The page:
Two decades later the Nazis had built a frighteningly efficient and brutal war machine that rapidly overran country after country. General Eisenhower, who had long worked to improve the military’s mobility, was amazed at the German autobahns while we were largely still a nation of two lane roads. But thanks to depression era jobs projects those were paved roads, our railroads were at peak strength. Hitler blew his logistical advantage by ordering his troops to march far beyond their supply lines in Russia while pursuing low value targets and fuel in north Africa. We invented the greatest military vehicle ever, the Jeep, and mass produced it and millions of trucks, planes, and ships. Black soldiers from the south, many of whom hadn’t even driven a car, were put on ‘dozers and built a road to Alaska, while women drivers wrestled twin engined Ford trucks hauling long bomber fuselages by night across the midwest between plants. No wonder we were able to pull off what is probably still the largest logistical exercise in history, the D-Day invasion,

After that the Korean War barely challenged our logistical skills, and in Vietnam the officer’s mess were infamously kept stocked with baked Alaska while wounded soldiers were whisked away to hospitals. But we were matched by an enemy whose supply line was a rugged trail not even ridable by bicycle that had so infiltrated the country that we were buying cement to build our airport runways from them.

With the porky Humvee replacing the svelte Jeep, we became a military that travelled too heavy and thirstily. No wonder that when the first Gulf War started, Mack workers labored through xmas vacation to build a rush order of trucks for the military, while trucking companies were running their drivers so ragged that they couldn’t move military vehicles to port quickly enough. Thankfully that little intervention into Iraq’s civil war was mercifully short.

Comes the 9/11 attack and Bush the junior had an excuse to double down on the stupid and return to Iraq. While the special forces rapidly counterattacked with air dropped ATVs, it took months for the rest of the military to get their Humvees packed up and back to Iraq. And like Vietnam, not knowing who was friend of foe, the military had to bring everything, kitchen sink and all, to Iraq. Then came the IEDs- improvised mines that would tear right through unarmored Humvees and the hordes of fuel trucks that fed them. Thus began the “uparmoring” of the Humvees, making them more thirstier and less durable. The enemy adapted with bigger IEDs, and the military answered with half million dollar MRAPs, a truck so heavily armored that it had to be built on a medium truck chassis. It says something of what the military thinks of these bloated poor excuses for a Jeep that most of them are being left in Iraq… To be captured and paraded by ISIS, at least until they figure out that they’re better off selling their stolen fuel supplies rather than waste them on these behemoths. When you’re an impromptu army that has no VA style lifelong healthcare commitment to it’s troops, a Super Duty pickup with a .50 in the bed works just as well… DOD, could you at least put a satellite activated kill switch on these things?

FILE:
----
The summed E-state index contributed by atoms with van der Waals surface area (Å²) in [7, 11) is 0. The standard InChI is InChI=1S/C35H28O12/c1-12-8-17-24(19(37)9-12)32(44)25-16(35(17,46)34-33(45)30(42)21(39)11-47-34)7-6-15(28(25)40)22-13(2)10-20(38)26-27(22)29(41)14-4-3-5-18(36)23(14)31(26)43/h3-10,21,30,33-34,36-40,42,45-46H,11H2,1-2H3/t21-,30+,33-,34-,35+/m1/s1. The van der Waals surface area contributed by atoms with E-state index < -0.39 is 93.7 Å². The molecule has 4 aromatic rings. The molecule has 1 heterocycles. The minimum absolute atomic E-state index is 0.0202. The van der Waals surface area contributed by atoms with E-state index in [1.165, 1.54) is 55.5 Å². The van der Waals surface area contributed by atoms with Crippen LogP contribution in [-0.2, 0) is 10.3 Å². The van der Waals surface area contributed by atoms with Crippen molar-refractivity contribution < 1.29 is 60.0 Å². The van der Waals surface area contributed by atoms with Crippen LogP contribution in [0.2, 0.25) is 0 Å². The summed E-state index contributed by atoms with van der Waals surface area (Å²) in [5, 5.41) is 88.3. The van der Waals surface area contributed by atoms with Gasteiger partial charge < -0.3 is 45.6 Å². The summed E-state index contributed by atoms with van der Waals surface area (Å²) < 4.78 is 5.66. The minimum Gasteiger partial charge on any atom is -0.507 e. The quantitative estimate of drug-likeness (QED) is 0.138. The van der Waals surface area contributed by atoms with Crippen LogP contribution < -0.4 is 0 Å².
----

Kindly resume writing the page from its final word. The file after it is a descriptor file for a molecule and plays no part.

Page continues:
So America’s military mobility is at a crossroads… Clearly the age of 10 ton guzzlers with no more capacity than a crew cab pickup and relying on america’s trucking “industry” to move them are over. The military is clearly shopping for something Jeep/Land Rover size and even ATVs, and a few small contracts are even being let. But STRANET, the military’s plan for a “steel interstate system” of upgraded rail lines to speed military matter and every other form of freight and passengers is going nowhere in the current conservative congress. Too few of those congressmembers have served in the military or even have kids in the military, and too many are beholden to big military contractors… Thus they have little understanding of the military, and poor kids die in stupid trucks because of their stupidity.